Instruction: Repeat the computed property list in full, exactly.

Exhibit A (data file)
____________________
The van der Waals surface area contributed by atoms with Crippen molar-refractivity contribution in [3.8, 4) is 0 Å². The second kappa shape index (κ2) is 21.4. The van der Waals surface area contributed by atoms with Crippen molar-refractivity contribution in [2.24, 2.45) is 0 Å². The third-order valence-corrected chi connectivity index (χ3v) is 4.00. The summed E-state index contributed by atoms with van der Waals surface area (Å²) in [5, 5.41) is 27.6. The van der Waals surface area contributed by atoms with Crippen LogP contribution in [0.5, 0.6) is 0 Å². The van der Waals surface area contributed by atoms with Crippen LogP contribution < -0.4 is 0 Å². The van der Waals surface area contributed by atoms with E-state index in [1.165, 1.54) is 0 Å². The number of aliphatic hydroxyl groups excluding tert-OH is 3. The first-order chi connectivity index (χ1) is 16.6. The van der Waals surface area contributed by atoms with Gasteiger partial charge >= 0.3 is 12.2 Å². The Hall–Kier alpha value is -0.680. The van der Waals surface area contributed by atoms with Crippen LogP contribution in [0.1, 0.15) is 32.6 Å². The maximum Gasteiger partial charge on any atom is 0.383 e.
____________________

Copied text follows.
The van der Waals surface area contributed by atoms with Crippen molar-refractivity contribution in [3.8, 4) is 0 Å². The second kappa shape index (κ2) is 21.4. The van der Waals surface area contributed by atoms with Crippen molar-refractivity contribution in [2.24, 2.45) is 0 Å². The third-order valence-corrected chi connectivity index (χ3v) is 4.00. The summed E-state index contributed by atoms with van der Waals surface area (Å²) in [5, 5.41) is 27.6. The van der Waals surface area contributed by atoms with Crippen LogP contribution in [0.5, 0.6) is 0 Å². The van der Waals surface area contributed by atoms with Crippen LogP contribution < -0.4 is 0 Å². The van der Waals surface area contributed by atoms with E-state index in [1.165, 1.54) is 0 Å². The number of aliphatic hydroxyl groups excluding tert-OH is 3. The first-order chi connectivity index (χ1) is 16.6. The van der Waals surface area contributed by atoms with Gasteiger partial charge >= 0.3 is 12.2 Å². The Hall–Kier alpha value is -0.680. The van der Waals surface area contributed by atoms with Crippen LogP contribution in [0.1, 0.15) is 32.6 Å². The maximum Gasteiger partial charge on any atom is 0.383 e.